Making an Open Information Age: Power, freedom and inequality in an age of bits
- Wednesday 16 March 2016
- 5pm - 6:30pm
- East Quad Lecture Theatre (226), University of Glasgow Main Building, Glasgow, UK GET DIRECTIONS
On 16 March 2016, CREATe will host a public lecture by Dr Rufus Pollock, titled ‘Making an Open Information Age: Power, freedom and inequality in an age of bits‘.
Many in CREATe will be familiar with his trailblazing work on the economics of copyright and in particular, on calculating the size and value of the public domain. In addition to his academic research, Dr. Pollock is Founder and President of Open Knowledge, an international non-profit focused on promoting the sharing of information. He was formerly a Shuttleworth Foundation Fellow and a Mead Fellow in Economics at Emmanuel College, University of Cambridge and remains an Associate of the Centre for Information and Intellectual Property Law at Cambridge.
If you have ever been online, watched a movie or taken a medicine you have been a user of information. Today information in the form of software, databases and innovations is becoming more important than ever before. Information is becoming main thing we make, trade and use.
This is a new world being built on “bits”. Its virtual nature makes it different from the physical world of bread and land and cars which can only have one user at a time. By contrast, information can be used by many at the same time — it is nonrival in the terminology of economists.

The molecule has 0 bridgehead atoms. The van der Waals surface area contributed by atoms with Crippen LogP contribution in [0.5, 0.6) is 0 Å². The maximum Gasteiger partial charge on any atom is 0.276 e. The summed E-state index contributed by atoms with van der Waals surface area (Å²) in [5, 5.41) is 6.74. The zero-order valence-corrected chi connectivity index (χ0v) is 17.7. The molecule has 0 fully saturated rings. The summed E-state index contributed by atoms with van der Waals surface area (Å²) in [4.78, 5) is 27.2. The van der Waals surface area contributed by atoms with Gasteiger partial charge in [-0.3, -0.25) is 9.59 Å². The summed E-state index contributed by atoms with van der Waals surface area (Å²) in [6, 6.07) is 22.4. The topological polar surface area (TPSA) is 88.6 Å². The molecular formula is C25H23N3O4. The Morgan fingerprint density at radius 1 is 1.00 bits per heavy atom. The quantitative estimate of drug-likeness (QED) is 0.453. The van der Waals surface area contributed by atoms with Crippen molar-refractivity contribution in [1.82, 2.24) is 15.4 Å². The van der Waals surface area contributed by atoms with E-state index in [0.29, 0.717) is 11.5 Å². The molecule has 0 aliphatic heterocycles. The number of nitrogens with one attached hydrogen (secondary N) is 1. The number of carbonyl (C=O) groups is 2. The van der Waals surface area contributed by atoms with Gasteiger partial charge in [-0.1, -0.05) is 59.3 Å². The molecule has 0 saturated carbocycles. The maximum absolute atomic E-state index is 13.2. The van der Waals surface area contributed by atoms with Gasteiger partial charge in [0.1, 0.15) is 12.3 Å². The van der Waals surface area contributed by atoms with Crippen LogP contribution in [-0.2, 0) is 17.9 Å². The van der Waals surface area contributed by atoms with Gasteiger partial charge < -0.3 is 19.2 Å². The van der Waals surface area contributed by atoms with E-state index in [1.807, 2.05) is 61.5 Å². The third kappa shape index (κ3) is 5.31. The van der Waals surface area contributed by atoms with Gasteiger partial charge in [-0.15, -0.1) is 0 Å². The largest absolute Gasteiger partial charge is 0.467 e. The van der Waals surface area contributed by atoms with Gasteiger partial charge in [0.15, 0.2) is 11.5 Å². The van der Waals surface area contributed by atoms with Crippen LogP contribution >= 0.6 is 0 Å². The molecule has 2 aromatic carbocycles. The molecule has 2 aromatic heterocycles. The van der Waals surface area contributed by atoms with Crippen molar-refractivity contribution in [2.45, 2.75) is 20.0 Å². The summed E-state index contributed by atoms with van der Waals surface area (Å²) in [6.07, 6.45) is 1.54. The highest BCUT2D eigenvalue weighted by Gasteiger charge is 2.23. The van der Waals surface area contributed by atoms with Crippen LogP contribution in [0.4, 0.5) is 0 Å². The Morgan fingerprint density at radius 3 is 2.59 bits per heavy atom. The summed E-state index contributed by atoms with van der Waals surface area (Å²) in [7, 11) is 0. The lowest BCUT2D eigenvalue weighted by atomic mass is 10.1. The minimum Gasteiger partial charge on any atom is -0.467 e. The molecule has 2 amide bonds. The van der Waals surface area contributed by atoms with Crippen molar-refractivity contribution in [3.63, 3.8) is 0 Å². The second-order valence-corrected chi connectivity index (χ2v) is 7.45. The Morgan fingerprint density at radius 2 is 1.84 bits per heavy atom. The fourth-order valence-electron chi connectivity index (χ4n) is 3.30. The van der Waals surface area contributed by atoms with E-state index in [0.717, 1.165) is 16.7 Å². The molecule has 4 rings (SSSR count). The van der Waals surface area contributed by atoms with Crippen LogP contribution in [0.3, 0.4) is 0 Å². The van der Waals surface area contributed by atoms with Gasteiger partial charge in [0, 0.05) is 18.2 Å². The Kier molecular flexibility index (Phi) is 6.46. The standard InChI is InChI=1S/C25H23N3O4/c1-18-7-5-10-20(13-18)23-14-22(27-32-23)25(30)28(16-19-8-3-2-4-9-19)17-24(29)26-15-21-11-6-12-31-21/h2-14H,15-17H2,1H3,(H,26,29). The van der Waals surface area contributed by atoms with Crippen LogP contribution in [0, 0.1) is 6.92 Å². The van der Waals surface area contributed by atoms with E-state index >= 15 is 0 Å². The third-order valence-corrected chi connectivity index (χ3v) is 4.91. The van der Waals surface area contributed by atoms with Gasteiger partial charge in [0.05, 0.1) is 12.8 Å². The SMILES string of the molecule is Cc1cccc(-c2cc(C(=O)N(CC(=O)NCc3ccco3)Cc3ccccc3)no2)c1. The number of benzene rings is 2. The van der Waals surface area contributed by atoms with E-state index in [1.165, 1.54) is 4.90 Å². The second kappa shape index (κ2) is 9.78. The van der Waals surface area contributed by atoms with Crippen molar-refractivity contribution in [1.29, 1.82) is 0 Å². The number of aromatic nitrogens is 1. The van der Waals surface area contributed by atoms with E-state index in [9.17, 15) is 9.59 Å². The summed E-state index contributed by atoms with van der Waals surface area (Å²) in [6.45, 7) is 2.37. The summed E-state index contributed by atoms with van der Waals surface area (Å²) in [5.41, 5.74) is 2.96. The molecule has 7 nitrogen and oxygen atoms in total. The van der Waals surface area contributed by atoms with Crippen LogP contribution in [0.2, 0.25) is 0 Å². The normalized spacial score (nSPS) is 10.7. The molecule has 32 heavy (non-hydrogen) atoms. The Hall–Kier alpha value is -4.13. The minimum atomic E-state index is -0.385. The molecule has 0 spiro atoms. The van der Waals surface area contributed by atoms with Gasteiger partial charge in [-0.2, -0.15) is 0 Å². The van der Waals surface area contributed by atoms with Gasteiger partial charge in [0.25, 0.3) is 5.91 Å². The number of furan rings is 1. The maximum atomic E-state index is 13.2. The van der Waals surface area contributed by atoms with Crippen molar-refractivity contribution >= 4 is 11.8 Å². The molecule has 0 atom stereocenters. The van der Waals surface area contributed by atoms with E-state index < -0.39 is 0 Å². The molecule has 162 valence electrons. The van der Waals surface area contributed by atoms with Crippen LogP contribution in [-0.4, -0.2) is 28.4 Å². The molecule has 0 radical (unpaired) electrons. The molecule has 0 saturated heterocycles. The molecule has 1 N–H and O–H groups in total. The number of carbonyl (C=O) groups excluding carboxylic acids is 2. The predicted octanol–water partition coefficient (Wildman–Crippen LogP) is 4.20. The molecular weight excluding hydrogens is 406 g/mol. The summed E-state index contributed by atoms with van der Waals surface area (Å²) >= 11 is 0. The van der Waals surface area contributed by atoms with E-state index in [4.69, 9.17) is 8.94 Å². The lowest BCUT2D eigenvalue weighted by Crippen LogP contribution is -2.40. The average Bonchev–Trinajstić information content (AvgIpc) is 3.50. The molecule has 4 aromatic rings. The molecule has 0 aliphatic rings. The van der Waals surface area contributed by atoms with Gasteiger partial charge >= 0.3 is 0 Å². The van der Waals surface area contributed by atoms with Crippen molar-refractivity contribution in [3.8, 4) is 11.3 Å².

The implications of nonrivalry are huge. It makes a world of open information both possible and desirable — that is a world in which all public information can be openly and freely used, shared and built on. This is a world where no-one is denied access to life-saving medicines because of cost, where everyone has access to our cultural heritage, where artists, innovators and creators are paid more and more fairly.
But getting there will not be easy. Dystopia is the default: if we do nothing we will get a world of exclusion and control where information is made to play by the same rules as our old physical one using “intellectual property” monopoly rights like copyright and patents.
In this talk we will explore the road ahead and explain why we can and must create a world of open information and its implications for our technology, politics, laws and economics.
The talk will be presented at a level that is suitable for both specialists and the general public. It is for anyone interested in the coming information age and its impact on society.